May 23, 2009 at 4:16 AM
Talking to Philip Setzer of the Emerson String Quartet several weeks ago made me think about the nature of string quartets, and in particular, the roles of the first and second violins.
For 30 years, he and Eugene Drucker have played together and solved the dilemma of who would play first and who would play second by switching off on a regular basis.
"Second fiddle" is a term that's come to be associated with "second-rate," but in a serious musical ensemble, it's just not true. Unless every part is played at a high level, the music will suffer. And sometimes the second violin part is quite noodley and awkward -- a real challenge.
That said, what part do you enjoy playing most? The first violin part is considered the hot seat, yet sometimes it's a relief to sit there, you can ride the melody, put it all out there, get into the mindset and go. The second violin role has its benefits, too -- the harmony, the feeling of being in the middle of the sound, the comfy feeling of sitting in the passenger seat.
If you had the ideal situation, the ideal partners in a quartet, which part would you prefer to play: first, second, or switch hitter?
another challenge confronting the 2nd violin is matching the tone,etc. of the first...the viola and cello are singletons.
Is that regularly as in regularly every piece, or regularly every bar? Because I'd really like to see the latter ;-)
I like 1st since I can pick up on the melody of songs and just virtualy go by ear. I like 2nd since it gives body and holds the 1st up. It takes much more listening for me and I have to focuss more to play what is written to avoid playing what I think is too be played.
You should add viola as an option!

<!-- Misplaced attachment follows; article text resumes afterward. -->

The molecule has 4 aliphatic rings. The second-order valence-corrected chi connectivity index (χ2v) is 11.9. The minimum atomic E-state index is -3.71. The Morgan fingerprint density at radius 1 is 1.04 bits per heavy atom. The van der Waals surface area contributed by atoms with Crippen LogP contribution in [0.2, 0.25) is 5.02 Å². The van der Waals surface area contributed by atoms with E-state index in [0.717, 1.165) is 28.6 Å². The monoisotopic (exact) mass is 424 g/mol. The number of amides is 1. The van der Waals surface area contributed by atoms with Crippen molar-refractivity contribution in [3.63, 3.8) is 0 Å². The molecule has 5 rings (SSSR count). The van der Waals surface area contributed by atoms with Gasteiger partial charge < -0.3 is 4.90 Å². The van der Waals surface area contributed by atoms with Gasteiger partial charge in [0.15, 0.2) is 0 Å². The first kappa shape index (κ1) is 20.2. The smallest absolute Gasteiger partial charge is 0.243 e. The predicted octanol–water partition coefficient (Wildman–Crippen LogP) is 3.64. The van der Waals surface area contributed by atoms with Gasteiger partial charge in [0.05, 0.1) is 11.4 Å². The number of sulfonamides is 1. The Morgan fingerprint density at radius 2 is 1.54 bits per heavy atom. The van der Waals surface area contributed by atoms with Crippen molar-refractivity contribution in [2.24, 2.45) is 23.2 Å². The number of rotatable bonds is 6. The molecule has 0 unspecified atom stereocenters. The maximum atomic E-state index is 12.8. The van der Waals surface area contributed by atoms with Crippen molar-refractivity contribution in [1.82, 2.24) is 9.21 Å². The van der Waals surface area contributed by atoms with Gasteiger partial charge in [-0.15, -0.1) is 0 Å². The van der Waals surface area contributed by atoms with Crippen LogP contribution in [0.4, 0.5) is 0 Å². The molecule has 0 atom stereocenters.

I agree with Karen. :)
I've played both parts equally, and while I like both, deep down I prefer 2nd violin. I like playing a more accompanimental role, and don't always enjoy the stress of being in the 'hot seat.' ;)
In an orchestra I absouletely prefer violin 1. In a quartet however, I enjoy providing the "personal" level of support and groundwork if you will (not to say orchestras are impersonal but I think you get what I'm saying).
One of the other difficulties besides what has been mentioned is when the Violin II has a segment of material that needs to be brought out of the otherwise accompanying texture, it's quite a challenge to voice it seamlessly with the other players.
That being said, I like playing both first and second violin
And in response to the viola option, when my quartet worked on Dvorak No. 12 "American" the chamber coach (a violinist) said, "I think I've performed all the parts of this except the cello."
Both. Why limit yourself? :-)
Each provides challenges unique to that part, and switching between them just makes you a better and more versatile player.
What a great question!
"A day job is there to support a playing addiction"
Mark, I love your quote. I wonder whether the Germans have a word for it.
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